Saturday, November 14, 2009

Writing and Music: To Listen, or Not to Listen

With the "busyness" of life on this side of the computer, I come to you with a humble heart and apologies for not posting anything last Saturday. Truly, I am a bad, bad blogger. However, despite the larger hurdles I've jumped recently, I have thought a great length about today's topic.

Duke Orsino opens the play Twelfth Night with one of my favorite quotes: "If music be the food of love, then play on." Never was a statement more filled with truth, in my opinion. Music is such a part of our lives, regardless of how, where, what, and when we listen to it. For my part, music adds a fourth dimension to my writing life: it generates ideas for plot and character, and encourages thoughts into words that flow onto the page. My writing would be flatter without music.

However, the question I'd like to throw out is simply, "Do you listen to music when you write?"

I don't think there is a right or wrong answer; like most everything in writing, it's all a matter of opinion. Many famous writers have declared they do not listen to music while they write: Nora Roberts, for example, considers writing her profession and therefore treats it like a business, sans music. On the other hand, I have read about some published authors who use music's energy to write, while others use music to literally block out everything else.

My writing is very much tied into music. Usually I listen to soundtrack music while writing scenes, though I have been known to use upbeat rock to write faster-paced scenes. At times, however, my inner writer will grab onto a song and won't let go until I have written that scene replaying in my mind. Those are the times when I plug in my iPod and put the song on repeat until I'm finished - something my husband finds immensely amusing.

It's true, sometimes I use music to put myself into a writing mood. Most of the time, however, music is my passenger in the drive through writing a story. Sometimes it helps me navigate my way through a scene; other times it takes control and leads me on a merry chase. How do you use music in your writing life?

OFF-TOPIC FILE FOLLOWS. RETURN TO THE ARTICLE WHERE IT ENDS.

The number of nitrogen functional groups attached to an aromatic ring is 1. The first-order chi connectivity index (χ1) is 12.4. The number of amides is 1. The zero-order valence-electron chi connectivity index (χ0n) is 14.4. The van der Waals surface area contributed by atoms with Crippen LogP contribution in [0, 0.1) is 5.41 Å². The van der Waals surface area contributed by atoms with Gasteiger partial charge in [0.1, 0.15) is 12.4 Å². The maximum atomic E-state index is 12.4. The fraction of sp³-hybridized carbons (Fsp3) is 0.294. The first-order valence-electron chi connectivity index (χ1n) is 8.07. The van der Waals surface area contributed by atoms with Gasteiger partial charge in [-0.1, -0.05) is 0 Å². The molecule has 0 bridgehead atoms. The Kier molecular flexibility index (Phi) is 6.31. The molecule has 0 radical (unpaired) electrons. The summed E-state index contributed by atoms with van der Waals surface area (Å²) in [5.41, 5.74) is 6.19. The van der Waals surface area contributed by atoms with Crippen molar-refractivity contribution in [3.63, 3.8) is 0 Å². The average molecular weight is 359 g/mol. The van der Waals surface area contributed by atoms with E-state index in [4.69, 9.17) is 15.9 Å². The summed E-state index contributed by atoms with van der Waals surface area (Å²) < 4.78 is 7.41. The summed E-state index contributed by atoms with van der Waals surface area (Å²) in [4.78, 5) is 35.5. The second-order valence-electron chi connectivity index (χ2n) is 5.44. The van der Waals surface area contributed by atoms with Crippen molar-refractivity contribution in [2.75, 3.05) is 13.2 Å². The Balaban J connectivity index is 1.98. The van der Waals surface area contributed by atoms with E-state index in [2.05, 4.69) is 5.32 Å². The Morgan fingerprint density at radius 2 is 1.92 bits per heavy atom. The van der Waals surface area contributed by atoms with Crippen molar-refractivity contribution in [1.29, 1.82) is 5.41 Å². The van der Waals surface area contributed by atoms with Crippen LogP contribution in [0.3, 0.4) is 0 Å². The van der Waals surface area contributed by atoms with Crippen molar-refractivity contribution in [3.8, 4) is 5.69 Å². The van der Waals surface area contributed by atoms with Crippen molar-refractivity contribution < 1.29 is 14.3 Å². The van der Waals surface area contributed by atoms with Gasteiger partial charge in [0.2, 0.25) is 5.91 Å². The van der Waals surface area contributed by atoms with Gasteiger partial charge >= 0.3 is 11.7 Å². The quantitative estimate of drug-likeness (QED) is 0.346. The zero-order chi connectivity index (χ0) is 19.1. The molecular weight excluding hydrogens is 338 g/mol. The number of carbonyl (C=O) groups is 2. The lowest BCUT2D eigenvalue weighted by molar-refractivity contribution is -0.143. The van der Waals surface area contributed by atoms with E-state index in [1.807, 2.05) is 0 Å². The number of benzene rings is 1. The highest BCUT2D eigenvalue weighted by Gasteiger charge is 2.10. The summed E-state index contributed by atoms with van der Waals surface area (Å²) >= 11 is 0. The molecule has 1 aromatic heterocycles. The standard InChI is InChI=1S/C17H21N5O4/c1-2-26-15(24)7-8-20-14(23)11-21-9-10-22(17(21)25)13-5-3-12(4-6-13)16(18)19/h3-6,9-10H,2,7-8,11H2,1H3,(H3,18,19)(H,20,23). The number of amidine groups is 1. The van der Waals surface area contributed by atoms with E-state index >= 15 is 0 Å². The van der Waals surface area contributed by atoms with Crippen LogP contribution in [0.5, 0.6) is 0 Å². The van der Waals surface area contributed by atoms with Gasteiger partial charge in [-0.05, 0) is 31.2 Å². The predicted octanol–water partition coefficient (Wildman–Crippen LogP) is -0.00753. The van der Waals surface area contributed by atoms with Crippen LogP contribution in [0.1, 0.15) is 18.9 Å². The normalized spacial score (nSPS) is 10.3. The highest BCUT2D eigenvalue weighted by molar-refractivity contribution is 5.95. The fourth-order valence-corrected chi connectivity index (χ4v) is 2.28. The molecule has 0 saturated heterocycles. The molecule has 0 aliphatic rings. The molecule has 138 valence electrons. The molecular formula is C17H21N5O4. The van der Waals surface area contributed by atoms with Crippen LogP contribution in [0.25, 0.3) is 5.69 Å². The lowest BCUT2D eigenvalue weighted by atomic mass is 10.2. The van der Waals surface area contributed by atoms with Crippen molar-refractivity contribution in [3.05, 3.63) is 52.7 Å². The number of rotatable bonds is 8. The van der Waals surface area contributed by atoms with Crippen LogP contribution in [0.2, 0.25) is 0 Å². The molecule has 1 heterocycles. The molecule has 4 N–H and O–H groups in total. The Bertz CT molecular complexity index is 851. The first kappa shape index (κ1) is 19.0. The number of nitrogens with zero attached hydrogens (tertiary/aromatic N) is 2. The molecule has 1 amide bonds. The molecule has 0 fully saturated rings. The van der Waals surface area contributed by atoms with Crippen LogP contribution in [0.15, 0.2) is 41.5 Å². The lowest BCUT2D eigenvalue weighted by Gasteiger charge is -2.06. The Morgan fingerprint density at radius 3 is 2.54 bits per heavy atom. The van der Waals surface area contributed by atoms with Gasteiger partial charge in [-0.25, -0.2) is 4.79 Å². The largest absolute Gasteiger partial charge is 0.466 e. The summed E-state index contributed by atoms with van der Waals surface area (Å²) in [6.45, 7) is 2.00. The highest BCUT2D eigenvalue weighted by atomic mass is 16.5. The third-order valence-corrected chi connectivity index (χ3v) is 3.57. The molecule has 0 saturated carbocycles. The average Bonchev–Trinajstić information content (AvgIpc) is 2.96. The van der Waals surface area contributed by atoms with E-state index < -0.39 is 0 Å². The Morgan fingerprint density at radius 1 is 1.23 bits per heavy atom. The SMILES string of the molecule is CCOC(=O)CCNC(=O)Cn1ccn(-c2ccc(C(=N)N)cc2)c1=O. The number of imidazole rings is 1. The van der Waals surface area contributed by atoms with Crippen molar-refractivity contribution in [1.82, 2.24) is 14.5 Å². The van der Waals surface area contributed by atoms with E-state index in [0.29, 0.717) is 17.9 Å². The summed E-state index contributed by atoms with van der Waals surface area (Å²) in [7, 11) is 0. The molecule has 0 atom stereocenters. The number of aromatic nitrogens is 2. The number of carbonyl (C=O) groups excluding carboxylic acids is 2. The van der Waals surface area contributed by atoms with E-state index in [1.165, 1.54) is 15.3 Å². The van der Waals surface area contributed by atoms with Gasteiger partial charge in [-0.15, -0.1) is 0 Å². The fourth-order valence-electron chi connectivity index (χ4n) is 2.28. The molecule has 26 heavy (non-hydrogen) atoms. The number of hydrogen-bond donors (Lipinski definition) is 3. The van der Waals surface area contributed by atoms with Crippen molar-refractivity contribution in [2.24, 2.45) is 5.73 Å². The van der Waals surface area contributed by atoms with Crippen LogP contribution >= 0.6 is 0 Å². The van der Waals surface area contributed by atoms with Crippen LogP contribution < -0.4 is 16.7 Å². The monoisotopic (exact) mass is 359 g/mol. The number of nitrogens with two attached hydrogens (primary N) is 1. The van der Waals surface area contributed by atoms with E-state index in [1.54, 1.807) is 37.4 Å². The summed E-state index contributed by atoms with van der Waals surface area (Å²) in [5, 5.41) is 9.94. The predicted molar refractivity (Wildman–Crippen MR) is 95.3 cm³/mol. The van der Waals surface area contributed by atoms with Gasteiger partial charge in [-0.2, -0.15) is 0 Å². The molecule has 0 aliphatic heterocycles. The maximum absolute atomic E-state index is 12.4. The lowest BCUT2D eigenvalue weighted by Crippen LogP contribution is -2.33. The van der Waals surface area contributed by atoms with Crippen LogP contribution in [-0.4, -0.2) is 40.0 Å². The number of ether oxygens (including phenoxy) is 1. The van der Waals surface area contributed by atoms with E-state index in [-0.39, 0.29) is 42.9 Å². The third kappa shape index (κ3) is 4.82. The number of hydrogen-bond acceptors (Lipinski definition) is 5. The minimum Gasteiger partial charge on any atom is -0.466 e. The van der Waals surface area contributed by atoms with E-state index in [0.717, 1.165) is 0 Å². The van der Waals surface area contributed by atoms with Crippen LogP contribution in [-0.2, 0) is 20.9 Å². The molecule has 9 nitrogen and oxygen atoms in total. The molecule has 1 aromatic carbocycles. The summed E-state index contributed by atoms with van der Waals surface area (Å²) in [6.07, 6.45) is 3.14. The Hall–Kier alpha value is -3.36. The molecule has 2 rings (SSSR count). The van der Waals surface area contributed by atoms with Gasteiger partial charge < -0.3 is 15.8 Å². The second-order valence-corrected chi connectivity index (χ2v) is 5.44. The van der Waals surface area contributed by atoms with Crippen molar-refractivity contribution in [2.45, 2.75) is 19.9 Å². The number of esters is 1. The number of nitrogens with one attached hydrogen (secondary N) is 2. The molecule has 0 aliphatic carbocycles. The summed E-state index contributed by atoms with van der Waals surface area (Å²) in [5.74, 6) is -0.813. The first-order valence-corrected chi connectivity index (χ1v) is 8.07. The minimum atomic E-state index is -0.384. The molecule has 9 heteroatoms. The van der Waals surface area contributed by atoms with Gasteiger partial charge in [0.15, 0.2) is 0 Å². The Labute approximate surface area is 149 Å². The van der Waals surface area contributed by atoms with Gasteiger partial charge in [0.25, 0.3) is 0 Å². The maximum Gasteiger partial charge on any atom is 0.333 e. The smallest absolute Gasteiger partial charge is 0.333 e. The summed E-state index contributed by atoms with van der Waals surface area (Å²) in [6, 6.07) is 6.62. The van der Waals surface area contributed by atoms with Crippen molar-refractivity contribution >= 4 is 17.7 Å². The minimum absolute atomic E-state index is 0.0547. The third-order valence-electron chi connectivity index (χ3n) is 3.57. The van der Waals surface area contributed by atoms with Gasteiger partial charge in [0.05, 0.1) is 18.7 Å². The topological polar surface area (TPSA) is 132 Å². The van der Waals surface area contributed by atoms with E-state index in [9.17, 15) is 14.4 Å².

By the way, I am listening to Enya's Christmas CD as I type this post. Seems fitting on this chilly morning so close to the start of the holidays.


Colleen M. said...

I usually get distracted by music that has lyrics when I'm working - be that at work or when I'm writing. At work I listen to a jazz station that has very few lyrical songs played. When I write I love LOVE listening to Chris Botti who is a trumpet player. I also love other instrumental music. At Christmas I'll usually throw on one of several Christmas albums I have, even if they are lyrical, because the music is so familiar that I can "ignore" the words ;) That being said there are songs out there with lyrics that will just scream a setting or a character and I'll use it for inspiration, just not while I'm writing ;)

Sheila said...

It kinda depends on what I'm writing and whether it's flowing or not, but generally, instrumentals are much easier to work to than vocals. My current instrumental playlist includes some new age/ambient things (David Arkenstone, Mannheim Steamroller, George Winston, Karda Estra) and world (Ottmar Liebert, Huayucaltia, Jalan Jalan), but also a lot of weird, off-the-wall stuff like Popcorn, Baby Elephant Walk, the original Mission: Impossible theme, and a really bizarre spaghetti-western version of the Star Wars theme. It's mostly upbeat stuff, because the quiet stuff makes me too sleepy (and that's a different playlist).

But sometimes I really need a little rock 'n' roll to make it happen.

Another thing I use music for is when I get stuck, plot-wise. I haul out the iPod or call up the music player, switch to my rock/vocal playlist, turn on the random function, and skip ahead three songs. Then I have to take some aspect of that song -- whether it's the title, some of the lyrics, a thematic idea, or even just an impression that I get from listening to it -- and work it into the next section of my story. Sometimes it works better than others, but so far it has never failed to at least get the plot moving again.